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Ask the Staff - Another Answer!

A couple of months ago we had a question about how best to mount a heavy snap-on machinist's vise to a workbench. One of our readers, Bill Scheuerell, has come up with a great alternative and we wanted to share.


Someone sold me a Snap On vise (I think it is a machinist vise) and I was wondering whether is it a waste or destructive to mount it onto a wooden workbench. Will the workbench be able to handle the weight and movements of the work involved? I am not exactly a woodworker, as I am interested in metal work projects such as handling knives, hanging/profiling axes, metal sculpturing besides curving spoons, curving wooden boxes, etc.

Another Suggestion:

I laminated two pieces of 3/4" plywood, as you suggested, and cut a 1-1/2" dado in the bottom of it to receive a similar lamination--I made a "T" in cross section. The vertical leg is as long as my grandfather’s Wilcox Manufacturing Company woodworking vise can accommodate. The machinist's vise is bolted through the vertical leg at two of its bolt lugs and the third though the "top of the T". Installing and removing the machinist's vise is really fast, and it does not budge when it’s in the Wilcox. This configuration also takes up less shelf space under the bench than a platform-with-clamping-room would.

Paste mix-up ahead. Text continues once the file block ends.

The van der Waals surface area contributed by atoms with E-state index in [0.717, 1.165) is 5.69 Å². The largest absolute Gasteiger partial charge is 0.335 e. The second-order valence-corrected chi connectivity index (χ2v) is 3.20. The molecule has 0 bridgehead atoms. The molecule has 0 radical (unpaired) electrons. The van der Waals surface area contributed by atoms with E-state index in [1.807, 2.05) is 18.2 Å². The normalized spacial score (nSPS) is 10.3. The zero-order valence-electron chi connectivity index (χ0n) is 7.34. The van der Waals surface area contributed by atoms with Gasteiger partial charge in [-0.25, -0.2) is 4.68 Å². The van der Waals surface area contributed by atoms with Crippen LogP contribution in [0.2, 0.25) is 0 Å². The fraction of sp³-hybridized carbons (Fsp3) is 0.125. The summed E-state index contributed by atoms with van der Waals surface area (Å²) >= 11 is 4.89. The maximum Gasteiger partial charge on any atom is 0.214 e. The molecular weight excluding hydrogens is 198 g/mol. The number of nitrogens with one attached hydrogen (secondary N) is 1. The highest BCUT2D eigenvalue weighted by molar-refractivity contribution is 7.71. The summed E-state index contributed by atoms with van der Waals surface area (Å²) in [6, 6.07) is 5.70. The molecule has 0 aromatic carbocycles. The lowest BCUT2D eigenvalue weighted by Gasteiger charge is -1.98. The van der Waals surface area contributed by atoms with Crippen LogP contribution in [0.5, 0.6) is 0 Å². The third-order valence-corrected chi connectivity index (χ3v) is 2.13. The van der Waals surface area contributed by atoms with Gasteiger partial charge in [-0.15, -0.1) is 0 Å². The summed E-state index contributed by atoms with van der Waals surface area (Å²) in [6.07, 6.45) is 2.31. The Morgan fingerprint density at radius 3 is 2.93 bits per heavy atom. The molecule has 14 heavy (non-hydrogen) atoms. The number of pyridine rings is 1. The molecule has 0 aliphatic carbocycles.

Our Original Answer:

Is it is a machinist style vise?

If so, I would mount the vise on a base of 3/4" plywood or MDF (or double it up in thickness so you can countersink the heads of through bolts on the bottom of the base). Make the base a size that you can securely and easily clamp to your work bench (say a 12" or 14 " square base) with clamps that you have. This way it will let you remove the vise when not needed and you do not have to drill holes in the top of your bench to mount.

Concerning your question about the bench being able to handle it, if the vise is huge and very heavy, you have to be careful that you position the vise so the bench does not become unstable due to the weight of the vise (and what you may put in the jaws of the vise).


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